The Choices Blog

History and Current Issues for the Classroom

Month: July 2015

Continual Reconstruction: The Confederate Flag Controversy in the Classroom

The Confederate flag stands—or sits in a museum display case—as a symbol of very different sentiments depending upon perspective.

For some, the flag flies in pride of past Civil War fighters and American heritage, but to others, it is an archaic symbol of racism, segregation and slavery in the United States. Following the fatal shooting of nine African Americans at a church in Charleston, South Carolina, Governor Nikki Haley finalized a bill to remove the flag from the state capitol building on July 10, 2015.

“No one should ever drive by the statehouse and feel pain. No one should ever drive by the statehouse and feel like they don’t belong.”  Governor Nikki Haley

When the Charleston shooting first spurred national debate about whether the Confederate flag should be lowered, one female activist took it upon herself to scale the 30-foot flagpole and remove the battle flag herself.

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June 27, 2015. Bree Newsome climbs South Carolina Capitol building’s flagpole, removes flag.   Washington Post.

“I’m prepared to be arrested,” Brittany Ann “Bree” Newsome told police, who demanded that she come down. Then she climbed a bit higher to unhook the flag before descending to greet the authorities, who handcuffed her and immediately put the flag back in its former position.

Newsome spoke for a greater community when she explained her motive:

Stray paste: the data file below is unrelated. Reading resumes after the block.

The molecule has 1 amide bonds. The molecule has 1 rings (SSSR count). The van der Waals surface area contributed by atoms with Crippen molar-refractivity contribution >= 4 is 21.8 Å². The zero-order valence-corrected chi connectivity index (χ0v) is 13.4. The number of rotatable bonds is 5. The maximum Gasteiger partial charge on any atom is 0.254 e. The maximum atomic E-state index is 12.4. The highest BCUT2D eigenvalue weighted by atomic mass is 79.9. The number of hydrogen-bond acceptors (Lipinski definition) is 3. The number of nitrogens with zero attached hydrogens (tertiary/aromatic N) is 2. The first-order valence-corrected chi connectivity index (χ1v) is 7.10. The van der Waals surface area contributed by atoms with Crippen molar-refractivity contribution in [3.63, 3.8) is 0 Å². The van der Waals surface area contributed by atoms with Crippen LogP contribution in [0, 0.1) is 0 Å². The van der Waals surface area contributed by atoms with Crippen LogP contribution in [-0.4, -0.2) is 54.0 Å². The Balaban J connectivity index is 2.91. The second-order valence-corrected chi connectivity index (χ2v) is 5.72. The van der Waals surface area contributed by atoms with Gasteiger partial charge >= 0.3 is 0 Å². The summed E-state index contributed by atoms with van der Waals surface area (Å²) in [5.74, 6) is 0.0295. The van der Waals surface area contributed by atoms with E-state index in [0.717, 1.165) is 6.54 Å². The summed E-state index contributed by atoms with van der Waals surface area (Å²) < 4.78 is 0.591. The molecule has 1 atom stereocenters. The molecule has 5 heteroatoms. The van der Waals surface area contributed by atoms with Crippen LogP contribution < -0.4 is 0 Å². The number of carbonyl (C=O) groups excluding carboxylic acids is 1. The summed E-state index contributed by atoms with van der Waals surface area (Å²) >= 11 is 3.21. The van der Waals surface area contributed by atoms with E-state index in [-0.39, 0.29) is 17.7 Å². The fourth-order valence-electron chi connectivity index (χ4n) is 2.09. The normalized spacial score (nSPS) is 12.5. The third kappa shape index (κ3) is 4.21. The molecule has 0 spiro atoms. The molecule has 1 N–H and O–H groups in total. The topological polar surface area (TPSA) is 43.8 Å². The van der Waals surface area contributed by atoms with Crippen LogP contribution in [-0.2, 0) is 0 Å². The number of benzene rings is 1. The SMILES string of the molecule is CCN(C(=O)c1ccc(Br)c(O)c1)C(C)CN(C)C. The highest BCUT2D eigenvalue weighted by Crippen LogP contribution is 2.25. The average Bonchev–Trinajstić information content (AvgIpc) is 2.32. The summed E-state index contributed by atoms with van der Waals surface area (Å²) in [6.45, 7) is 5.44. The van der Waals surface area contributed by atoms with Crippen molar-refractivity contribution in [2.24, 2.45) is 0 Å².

”We can’t continue like this another day. It’s time for a new chapter where we are sincere about dismantling white supremacy and building toward true racial justice and equality.” —”Bree” Newsome

Politicians have struggled to reach an agreement about how to best honor history through the flag’s placement. A majority of civilians and government officials haven chosen instead to focus on what lies ahead; whether or not the flag represents a commendable moment in time, it does not represent the future of the United States.

An immense, mostly cheering crowd gathered to see the official lowering of the Confederate flag on July 10 — in the state that was the first to secede from the United States in 1860. Back then, Southern states that depended upon slave labor saw Abraham Lincoln’s election as a threat to their lifestyle and liberty. South Carolina lead the way in separating from the Union to form a new nation called the Confederate States of America. Ten other Southern states followed suit: Georgia, Florida, Alabama, Mississippi, Texas, Louisiana, Virginia, Arkansas, North Carolina, and Tennessee. The ideological and legal division between the (Northern) United States and the Confederate States of the South led to the Civil War.

[mediacore height=”375″ public_url=”https://brown.mediacore.tv/media/was-the-american-civil-war-a-war-over-slavery” thumb_url=”https://mediacorefiles-a.akamaihd.net/sites/11066/images/media/3668705l-6ZtcRbOI.jpg” title=”Was the American Civil War a war over slavery?” width=”670″]

“It wasn’t just about rights for African Americans, it was about reconstructing the nation…. It was about wholesale re-conceptualization of rights, on a national and international scale.” — Michael Vorenberg

Tensions continued to rise after officials removed the Confederate flag from the South Carolina Capitol. On July 19,  confrontation occurred at a rally between members of the Ku Klux Klan and the New Black Panther Party.   At the height of the Klan in 1925, there were an estimated 5,000,000 members, while in the Civil Rights era (in the 50s and 60s) there were about 42,000 members. Approximately 24,000 remain today. While the KKK has diminished over time, this is the first Klan rally in South Carolina since the late 1980s.


Perceptions of race and its relevance throughout history remain a highly contested topic. Still able to provoke anger and pain, past instances of racial inequality can be difficult to discuss.   For students and future leaders who will likely face similar challenges, this history is important to learn.